Since high frequency electromagnetic waves travel at or near the surface of the wire, then the wire has no need to be solid copper, as there won't be any current flowing through the center anyway. Thus most antennas are hollow (to reduce weight).
As the first responder said, sometimes antenna wire is formed from copper wire strands wrapped around a steel core. Steel is a relatively poor conductor, but since most or all of the current flows through the outside, this doesn't matter. The steel center provides strength, as steel is stronger than copper, and it is usually less expensive.
But you can just use pure copper wire also; it shouldn't matter for most applications. If using a two conductor wire -- one ground and one for the signal in the same cable -- then keep in mind that a "twisted pair" is more resistant to outside noise:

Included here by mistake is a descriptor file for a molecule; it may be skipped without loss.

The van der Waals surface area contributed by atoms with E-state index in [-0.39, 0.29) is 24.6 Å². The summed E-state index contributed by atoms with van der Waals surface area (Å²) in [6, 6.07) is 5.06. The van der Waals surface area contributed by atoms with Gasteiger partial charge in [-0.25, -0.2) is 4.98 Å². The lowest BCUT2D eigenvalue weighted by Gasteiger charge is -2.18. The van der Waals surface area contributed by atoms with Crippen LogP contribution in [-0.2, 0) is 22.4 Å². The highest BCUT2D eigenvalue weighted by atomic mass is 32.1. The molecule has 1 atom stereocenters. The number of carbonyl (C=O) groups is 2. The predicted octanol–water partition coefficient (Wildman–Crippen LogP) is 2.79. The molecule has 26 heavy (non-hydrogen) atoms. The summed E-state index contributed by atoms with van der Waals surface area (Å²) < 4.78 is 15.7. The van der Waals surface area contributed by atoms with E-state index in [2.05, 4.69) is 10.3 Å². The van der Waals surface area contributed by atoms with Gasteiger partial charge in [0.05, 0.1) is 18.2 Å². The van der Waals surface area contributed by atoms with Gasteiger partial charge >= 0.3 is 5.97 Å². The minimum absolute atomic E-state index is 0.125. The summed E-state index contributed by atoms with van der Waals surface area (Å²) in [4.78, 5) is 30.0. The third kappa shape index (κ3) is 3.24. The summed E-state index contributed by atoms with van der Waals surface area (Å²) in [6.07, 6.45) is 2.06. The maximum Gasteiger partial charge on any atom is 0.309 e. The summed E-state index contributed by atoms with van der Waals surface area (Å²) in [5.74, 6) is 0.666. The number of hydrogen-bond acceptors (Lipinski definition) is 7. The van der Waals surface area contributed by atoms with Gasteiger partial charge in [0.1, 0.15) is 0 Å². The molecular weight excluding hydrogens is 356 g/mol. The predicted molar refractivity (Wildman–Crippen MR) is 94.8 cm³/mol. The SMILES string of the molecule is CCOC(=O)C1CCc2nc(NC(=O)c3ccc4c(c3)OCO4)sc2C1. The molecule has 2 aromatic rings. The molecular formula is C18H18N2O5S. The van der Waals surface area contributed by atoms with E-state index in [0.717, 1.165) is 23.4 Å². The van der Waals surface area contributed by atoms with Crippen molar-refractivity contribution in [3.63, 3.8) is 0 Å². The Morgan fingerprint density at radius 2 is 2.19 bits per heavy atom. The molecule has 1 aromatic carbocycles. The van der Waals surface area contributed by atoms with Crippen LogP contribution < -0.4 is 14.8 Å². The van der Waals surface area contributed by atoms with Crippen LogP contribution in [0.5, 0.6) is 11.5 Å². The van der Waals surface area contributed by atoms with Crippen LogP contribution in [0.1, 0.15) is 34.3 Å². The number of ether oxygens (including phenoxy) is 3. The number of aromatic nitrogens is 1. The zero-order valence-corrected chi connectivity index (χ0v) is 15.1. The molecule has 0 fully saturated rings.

Antenna wire has a steel core to reduce stretching and breakage.
ANTENNA WIRE CONTAINS A FEW STEEL WIRES COMBINE WITH COPPER WIRES THEN TWIST TOGETHER. THAT MAKE THE ANTENNA CABLE IS MUCH STRONGER AS IT IS USED TO BUILD SHORT WAVE "T" SHAPE ANTENNA THAT REQUIRE A LENGTH OF HUNDRED FEET.
For frequencies up to about 100 megahertz, any kind of wire will work, but it will not look very professional if you use, multi conductor cable with all the conductors connected at both ends. Over 100 feet between supports, it may not be strong enough in a high wind. Above about 100 megahertz 1/4 inch steel wire may work well if it is copper plated = most of the current travels near the surface = skin effect.
The antenna wire is possibly hard drawn for extra strength.
The cable between the radio and the antenna needs to good quality if this is a long distance, even at less than 100 megahertz Neil